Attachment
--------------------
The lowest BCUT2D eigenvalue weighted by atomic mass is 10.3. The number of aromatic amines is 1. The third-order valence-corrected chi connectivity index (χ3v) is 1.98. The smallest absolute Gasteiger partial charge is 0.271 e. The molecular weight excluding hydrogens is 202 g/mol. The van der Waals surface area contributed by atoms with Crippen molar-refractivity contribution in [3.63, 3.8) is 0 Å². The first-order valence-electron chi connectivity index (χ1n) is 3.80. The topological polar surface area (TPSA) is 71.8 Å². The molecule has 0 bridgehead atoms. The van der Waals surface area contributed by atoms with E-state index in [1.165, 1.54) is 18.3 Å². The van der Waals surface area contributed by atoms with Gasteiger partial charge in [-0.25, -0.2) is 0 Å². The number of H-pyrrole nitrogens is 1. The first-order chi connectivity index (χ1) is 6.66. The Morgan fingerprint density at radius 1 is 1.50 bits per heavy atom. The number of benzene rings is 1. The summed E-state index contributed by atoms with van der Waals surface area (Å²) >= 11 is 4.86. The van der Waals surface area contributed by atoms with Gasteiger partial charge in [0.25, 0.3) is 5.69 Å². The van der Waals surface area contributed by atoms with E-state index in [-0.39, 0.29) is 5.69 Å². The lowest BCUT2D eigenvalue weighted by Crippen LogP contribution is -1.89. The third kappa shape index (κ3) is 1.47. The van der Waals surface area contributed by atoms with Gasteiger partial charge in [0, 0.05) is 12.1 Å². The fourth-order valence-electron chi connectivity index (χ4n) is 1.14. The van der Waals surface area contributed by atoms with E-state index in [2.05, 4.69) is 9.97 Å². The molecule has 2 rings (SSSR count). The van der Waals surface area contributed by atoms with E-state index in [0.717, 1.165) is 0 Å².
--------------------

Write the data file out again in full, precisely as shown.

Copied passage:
The lowest BCUT2D eigenvalue weighted by atomic mass is 10.3. The number of aromatic amines is 1. The third-order valence-corrected chi connectivity index (χ3v) is 1.98. The smallest absolute Gasteiger partial charge is 0.271 e. The molecular weight excluding hydrogens is 202 g/mol. The van der Waals surface area contributed by atoms with Crippen molar-refractivity contribution in [3.63, 3.8) is 0 Å². The first-order valence-electron chi connectivity index (χ1n) is 3.80. The topological polar surface area (TPSA) is 71.8 Å². The molecule has 0 bridgehead atoms. The van der Waals surface area contributed by atoms with E-state index in [1.165, 1.54) is 18.3 Å². The van der Waals surface area contributed by atoms with Gasteiger partial charge in [-0.25, -0.2) is 0 Å². The number of H-pyrrole nitrogens is 1. The first-order chi connectivity index (χ1) is 6.66. The Morgan fingerprint density at radius 1 is 1.50 bits per heavy atom. The number of benzene rings is 1. The summed E-state index contributed by atoms with van der Waals surface area (Å²) >= 11 is 4.86. The van der Waals surface area contributed by atoms with Gasteiger partial charge in [0.25, 0.3) is 5.69 Å². The van der Waals surface area contributed by atoms with E-state index in [-0.39, 0.29) is 5.69 Å². The lowest BCUT2D eigenvalue weighted by Crippen LogP contribution is -1.89. The third kappa shape index (κ3) is 1.47. The van der Waals surface area contributed by atoms with Gasteiger partial charge in [0, 0.05) is 12.1 Å². The fourth-order valence-electron chi connectivity index (χ4n) is 1.14. The van der Waals surface area contributed by atoms with E-state index in [2.05, 4.69) is 9.97 Å². The molecule has 2 rings (SSSR count). The van der Waals surface area contributed by atoms with E-state index in [0.717, 1.165) is 0 Å².